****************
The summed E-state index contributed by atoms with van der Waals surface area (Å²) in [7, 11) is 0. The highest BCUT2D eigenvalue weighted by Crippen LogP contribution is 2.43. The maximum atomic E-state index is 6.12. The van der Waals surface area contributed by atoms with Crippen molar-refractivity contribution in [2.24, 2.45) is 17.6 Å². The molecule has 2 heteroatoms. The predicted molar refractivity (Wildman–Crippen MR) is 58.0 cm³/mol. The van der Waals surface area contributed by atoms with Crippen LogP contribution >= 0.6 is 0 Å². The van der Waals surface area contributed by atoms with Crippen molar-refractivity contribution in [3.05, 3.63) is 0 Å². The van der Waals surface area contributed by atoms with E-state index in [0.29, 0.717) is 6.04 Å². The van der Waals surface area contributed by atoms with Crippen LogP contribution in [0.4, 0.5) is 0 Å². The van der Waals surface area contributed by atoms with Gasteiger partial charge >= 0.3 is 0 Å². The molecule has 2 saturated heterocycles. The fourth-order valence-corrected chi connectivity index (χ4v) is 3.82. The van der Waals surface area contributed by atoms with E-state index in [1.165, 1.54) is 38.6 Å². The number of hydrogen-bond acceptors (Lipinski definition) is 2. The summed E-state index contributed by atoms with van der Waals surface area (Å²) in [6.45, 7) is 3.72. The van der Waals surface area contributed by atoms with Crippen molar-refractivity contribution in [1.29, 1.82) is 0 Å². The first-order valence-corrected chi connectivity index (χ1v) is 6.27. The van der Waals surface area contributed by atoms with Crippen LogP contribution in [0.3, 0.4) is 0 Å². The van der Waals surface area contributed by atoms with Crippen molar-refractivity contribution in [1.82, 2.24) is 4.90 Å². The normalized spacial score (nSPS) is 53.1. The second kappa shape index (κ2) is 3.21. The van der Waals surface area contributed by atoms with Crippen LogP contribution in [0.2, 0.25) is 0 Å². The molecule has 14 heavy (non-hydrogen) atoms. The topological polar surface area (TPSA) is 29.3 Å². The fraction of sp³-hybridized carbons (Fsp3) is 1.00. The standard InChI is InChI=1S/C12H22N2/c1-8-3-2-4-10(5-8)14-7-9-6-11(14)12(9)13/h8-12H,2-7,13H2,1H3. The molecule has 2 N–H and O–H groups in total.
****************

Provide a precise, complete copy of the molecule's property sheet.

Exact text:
The summed E-state index contributed by atoms with van der Waals surface area (Å²) in [7, 11) is 0. The highest BCUT2D eigenvalue weighted by Crippen LogP contribution is 2.43. The maximum atomic E-state index is 6.12. The van der Waals surface area contributed by atoms with Crippen molar-refractivity contribution in [2.24, 2.45) is 17.6 Å². The molecule has 2 heteroatoms. The predicted molar refractivity (Wildman–Crippen MR) is 58.0 cm³/mol. The van der Waals surface area contributed by atoms with Crippen LogP contribution >= 0.6 is 0 Å². The van der Waals surface area contributed by atoms with Crippen molar-refractivity contribution in [3.05, 3.63) is 0 Å². The van der Waals surface area contributed by atoms with E-state index in [0.29, 0.717) is 6.04 Å². The van der Waals surface area contributed by atoms with Crippen LogP contribution in [0.4, 0.5) is 0 Å². The van der Waals surface area contributed by atoms with Gasteiger partial charge >= 0.3 is 0 Å². The molecule has 2 saturated heterocycles. The fourth-order valence-corrected chi connectivity index (χ4v) is 3.82. The van der Waals surface area contributed by atoms with E-state index in [1.165, 1.54) is 38.6 Å². The number of hydrogen-bond acceptors (Lipinski definition) is 2. The summed E-state index contributed by atoms with van der Waals surface area (Å²) in [6.45, 7) is 3.72. The van der Waals surface area contributed by atoms with Crippen molar-refractivity contribution in [1.29, 1.82) is 0 Å². The first-order valence-corrected chi connectivity index (χ1v) is 6.27. The van der Waals surface area contributed by atoms with Crippen LogP contribution in [0.3, 0.4) is 0 Å². The van der Waals surface area contributed by atoms with Crippen molar-refractivity contribution in [1.82, 2.24) is 4.90 Å². The normalized spacial score (nSPS) is 53.1. The second kappa shape index (κ2) is 3.21. The van der Waals surface area contributed by atoms with Crippen LogP contribution in [0.2, 0.25) is 0 Å². The molecule has 14 heavy (non-hydrogen) atoms. The topological polar surface area (TPSA) is 29.3 Å². The fraction of sp³-hybridized carbons (Fsp3) is 1.00. The standard InChI is InChI=1S/C12H22N2/c1-8-3-2-4-10(5-8)14-7-9-6-11(14)12(9)13/h8-12H,2-7,13H2,1H3. The molecule has 2 N–H and O–H groups in total.